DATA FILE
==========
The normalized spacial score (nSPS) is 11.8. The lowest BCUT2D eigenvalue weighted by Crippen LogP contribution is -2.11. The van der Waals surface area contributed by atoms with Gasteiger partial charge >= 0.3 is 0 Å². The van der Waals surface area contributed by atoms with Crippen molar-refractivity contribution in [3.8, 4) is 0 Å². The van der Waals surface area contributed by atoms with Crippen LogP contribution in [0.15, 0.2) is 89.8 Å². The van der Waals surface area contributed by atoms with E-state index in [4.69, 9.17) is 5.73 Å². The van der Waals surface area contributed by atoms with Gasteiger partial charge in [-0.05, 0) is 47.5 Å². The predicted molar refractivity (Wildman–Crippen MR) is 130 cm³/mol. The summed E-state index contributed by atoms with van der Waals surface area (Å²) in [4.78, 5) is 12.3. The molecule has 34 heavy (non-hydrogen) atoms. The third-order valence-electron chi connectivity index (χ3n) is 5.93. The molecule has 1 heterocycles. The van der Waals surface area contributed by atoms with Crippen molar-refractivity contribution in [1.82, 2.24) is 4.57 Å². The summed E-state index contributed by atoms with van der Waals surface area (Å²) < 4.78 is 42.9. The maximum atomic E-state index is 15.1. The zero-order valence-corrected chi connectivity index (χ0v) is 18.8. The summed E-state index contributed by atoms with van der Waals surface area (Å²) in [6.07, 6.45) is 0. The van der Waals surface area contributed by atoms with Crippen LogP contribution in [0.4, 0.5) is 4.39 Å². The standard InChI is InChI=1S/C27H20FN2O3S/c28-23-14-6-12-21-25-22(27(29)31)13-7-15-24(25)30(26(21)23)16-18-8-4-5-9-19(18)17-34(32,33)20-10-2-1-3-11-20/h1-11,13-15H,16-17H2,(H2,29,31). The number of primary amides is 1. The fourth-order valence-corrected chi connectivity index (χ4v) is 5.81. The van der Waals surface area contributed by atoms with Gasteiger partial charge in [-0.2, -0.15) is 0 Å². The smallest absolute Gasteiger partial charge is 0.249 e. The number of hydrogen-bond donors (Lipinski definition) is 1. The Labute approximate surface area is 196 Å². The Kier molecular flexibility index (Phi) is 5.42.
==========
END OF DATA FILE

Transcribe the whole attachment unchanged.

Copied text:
The normalized spacial score (nSPS) is 11.8. The lowest BCUT2D eigenvalue weighted by Crippen LogP contribution is -2.11. The van der Waals surface area contributed by atoms with Gasteiger partial charge >= 0.3 is 0 Å². The van der Waals surface area contributed by atoms with Crippen molar-refractivity contribution in [3.8, 4) is 0 Å². The van der Waals surface area contributed by atoms with Crippen LogP contribution in [0.15, 0.2) is 89.8 Å². The van der Waals surface area contributed by atoms with E-state index in [4.69, 9.17) is 5.73 Å². The van der Waals surface area contributed by atoms with Gasteiger partial charge in [-0.05, 0) is 47.5 Å². The predicted molar refractivity (Wildman–Crippen MR) is 130 cm³/mol. The summed E-state index contributed by atoms with van der Waals surface area (Å²) in [4.78, 5) is 12.3. The molecule has 34 heavy (non-hydrogen) atoms. The third-order valence-electron chi connectivity index (χ3n) is 5.93. The molecule has 1 heterocycles. The van der Waals surface area contributed by atoms with Crippen molar-refractivity contribution in [1.82, 2.24) is 4.57 Å². The summed E-state index contributed by atoms with van der Waals surface area (Å²) < 4.78 is 42.9. The maximum atomic E-state index is 15.1. The zero-order valence-corrected chi connectivity index (χ0v) is 18.8. The summed E-state index contributed by atoms with van der Waals surface area (Å²) in [6.07, 6.45) is 0. The van der Waals surface area contributed by atoms with Crippen LogP contribution in [0.4, 0.5) is 4.39 Å². The standard InChI is InChI=1S/C27H20FN2O3S/c28-23-14-6-12-21-25-22(27(29)31)13-7-15-24(25)30(26(21)23)16-18-8-4-5-9-19(18)17-34(32,33)20-10-2-1-3-11-20/h1-11,13-15H,16-17H2,(H2,29,31). The number of primary amides is 1. The fourth-order valence-corrected chi connectivity index (χ4v) is 5.81. The van der Waals surface area contributed by atoms with Gasteiger partial charge in [-0.2, -0.15) is 0 Å². The smallest absolute Gasteiger partial charge is 0.249 e. The number of hydrogen-bond donors (Lipinski definition) is 1. The Labute approximate surface area is 196 Å². The Kier molecular flexibility index (Phi) is 5.42.